Team spirit key to Brighton survival, says ex-manager Brady
By Philip O'Connor
(Reuters) - With Brighton back in the top flight of English football for the first time in 34 years, former manager Liam Brady says team spirit will be vital if they are to have any chance of staying in the Premier League.
Relegated from the old First Division in 1983 and almost going bankrupt in the intervening years, the Seagulls finally made it back to the top division when they were automatically promoted from the Championship in 2017 as runners-up to Newcastle United.
"It's a miracle really, that a club that was very nearly going out of existence are now going to be playing against Manchester City in the Premier League on Saturday," Brady told Reuters in a telephone interview.
The 61-year-old Irishman knows all about the club's turbulent past -- he managed Brighton and Hove Albion Football Club, to give them their full title, from 1993 to 1995 before departing after a fall-out with the then-owners.
"I enjoyed the players and enjoyed the games and the fans, but it was quite obvious to me that the people running the club were more interested in the value of where the stadium was.
"They were just trying to sell the ground, and that's why I fell out with them," he explained.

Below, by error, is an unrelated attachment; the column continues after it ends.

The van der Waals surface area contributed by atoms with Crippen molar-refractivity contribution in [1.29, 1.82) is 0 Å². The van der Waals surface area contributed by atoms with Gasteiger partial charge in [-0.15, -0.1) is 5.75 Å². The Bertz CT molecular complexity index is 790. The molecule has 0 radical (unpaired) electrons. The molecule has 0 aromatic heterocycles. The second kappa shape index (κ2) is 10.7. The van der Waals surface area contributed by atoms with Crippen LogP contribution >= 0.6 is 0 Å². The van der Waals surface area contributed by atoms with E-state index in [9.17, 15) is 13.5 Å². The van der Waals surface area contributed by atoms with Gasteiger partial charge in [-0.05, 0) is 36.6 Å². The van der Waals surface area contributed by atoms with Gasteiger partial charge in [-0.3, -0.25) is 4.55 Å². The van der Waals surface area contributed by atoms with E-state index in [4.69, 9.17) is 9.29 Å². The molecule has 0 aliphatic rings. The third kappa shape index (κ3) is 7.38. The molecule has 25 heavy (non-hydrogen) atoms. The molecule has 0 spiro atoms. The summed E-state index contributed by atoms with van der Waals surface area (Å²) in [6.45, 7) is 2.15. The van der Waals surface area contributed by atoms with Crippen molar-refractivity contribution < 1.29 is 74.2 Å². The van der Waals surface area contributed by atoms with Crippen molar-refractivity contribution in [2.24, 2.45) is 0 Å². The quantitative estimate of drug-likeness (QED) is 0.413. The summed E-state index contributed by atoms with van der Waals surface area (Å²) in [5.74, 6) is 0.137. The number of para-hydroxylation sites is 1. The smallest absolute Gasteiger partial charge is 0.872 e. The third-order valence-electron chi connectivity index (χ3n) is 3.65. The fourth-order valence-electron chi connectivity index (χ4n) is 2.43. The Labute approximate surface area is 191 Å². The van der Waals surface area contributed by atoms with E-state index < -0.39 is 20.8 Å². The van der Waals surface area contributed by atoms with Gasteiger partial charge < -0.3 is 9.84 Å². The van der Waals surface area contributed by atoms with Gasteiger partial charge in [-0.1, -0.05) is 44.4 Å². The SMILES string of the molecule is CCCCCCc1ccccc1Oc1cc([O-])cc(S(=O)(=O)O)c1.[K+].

Brighton's Goldstone Ground was indeed sold but very little of the money went to the club, ushering in a period of uncertainty on and off the pitch that lasted for the best part of two decades.
Despite their difficulties, Brady always believed that the south coast club belonged in the upper realms of the English football pyramid, and at one point he tried to put a consortium together to buy the club.
"I knew there was potential there, to get the club back on its feet. It's every bit as big as an Ipswich or a Norwich, you have a 30,000 regular fan base," Brady said.
After a number of ownership changes, the situation for the club stabilised and the long, slow climb back to the English top flight began.
"It just needed investment and a future. (Former chairman) Dick Knight steadied the ship, and the Bloom family came in with money to invest, and they have done so very shrewdly, very wisely," Brady said.
Led by poker player and property investor Tony Bloom, the family took a gamble and invested millions in the club, including building the 30,000-seat Falmer stadium where they will host City on Saturday.
"They haven't gone and spent fortunes like some teams have done. I'm delighted for Chris Hughton, he's proved himself to be a very, very good manager and they thoroughly deserved to go up," Brady said.
Having joined Arsenal as a teenager in 1971 at the age of 15, the former midfielder famed is steeped in the culture of English football, and thus under no illusions about the task facing Brighton.
"They'll be in the relegation battle from the start, but a bit like Burnley, a bit like Charlton going back a few years, they've kept the nucleus of the team together, they've got lads who want to make a name for themselves in the game," he said.
Brady believes that the attitude of the Brighton players will be vital in terms of establishing the club in the Premier League.
"Team spirit has got to be the thing -- to fight for every point. You've seen teams do it in the past," Brady said.
"If you think you're going to come up and play lovely football against all the others in the division, you're going to get a rude awakening. They've got to scramble for every point."
(Reporting by Philip O'Connor in Stockholm Editing by Jeremy Gaunt.)